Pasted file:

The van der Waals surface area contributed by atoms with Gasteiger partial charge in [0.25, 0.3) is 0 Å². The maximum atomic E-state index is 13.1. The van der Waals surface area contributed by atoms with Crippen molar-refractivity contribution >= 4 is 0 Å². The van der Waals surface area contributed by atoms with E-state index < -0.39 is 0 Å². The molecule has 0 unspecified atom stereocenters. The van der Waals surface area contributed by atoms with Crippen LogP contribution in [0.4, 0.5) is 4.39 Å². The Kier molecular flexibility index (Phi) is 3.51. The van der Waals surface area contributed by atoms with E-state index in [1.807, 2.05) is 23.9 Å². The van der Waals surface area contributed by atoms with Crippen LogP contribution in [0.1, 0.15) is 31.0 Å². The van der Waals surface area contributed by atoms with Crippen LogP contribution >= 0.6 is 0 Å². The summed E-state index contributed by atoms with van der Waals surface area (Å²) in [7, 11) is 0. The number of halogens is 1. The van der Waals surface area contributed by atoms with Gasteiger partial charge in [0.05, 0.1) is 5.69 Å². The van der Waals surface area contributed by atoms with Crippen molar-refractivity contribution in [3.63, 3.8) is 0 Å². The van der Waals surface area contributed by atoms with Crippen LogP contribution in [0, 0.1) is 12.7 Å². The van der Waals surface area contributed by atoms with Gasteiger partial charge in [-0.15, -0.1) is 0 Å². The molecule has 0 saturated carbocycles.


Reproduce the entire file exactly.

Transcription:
The van der Waals surface area contributed by atoms with Gasteiger partial charge in [0.25, 0.3) is 0 Å². The maximum atomic E-state index is 13.1. The van der Waals surface area contributed by atoms with Crippen molar-refractivity contribution >= 4 is 0 Å². The van der Waals surface area contributed by atoms with E-state index < -0.39 is 0 Å². The molecule has 0 unspecified atom stereocenters. The van der Waals surface area contributed by atoms with Crippen LogP contribution in [0.4, 0.5) is 4.39 Å². The Kier molecular flexibility index (Phi) is 3.51. The van der Waals surface area contributed by atoms with E-state index in [1.807, 2.05) is 23.9 Å². The van der Waals surface area contributed by atoms with Crippen LogP contribution in [0.1, 0.15) is 31.0 Å². The van der Waals surface area contributed by atoms with Crippen LogP contribution >= 0.6 is 0 Å². The summed E-state index contributed by atoms with van der Waals surface area (Å²) in [7, 11) is 0. The number of halogens is 1. The van der Waals surface area contributed by atoms with Gasteiger partial charge in [0.05, 0.1) is 5.69 Å². The van der Waals surface area contributed by atoms with Crippen molar-refractivity contribution in [3.63, 3.8) is 0 Å². The van der Waals surface area contributed by atoms with Crippen LogP contribution in [0, 0.1) is 12.7 Å². The van der Waals surface area contributed by atoms with Gasteiger partial charge in [-0.15, -0.1) is 0 Å². The molecule has 0 saturated carbocycles.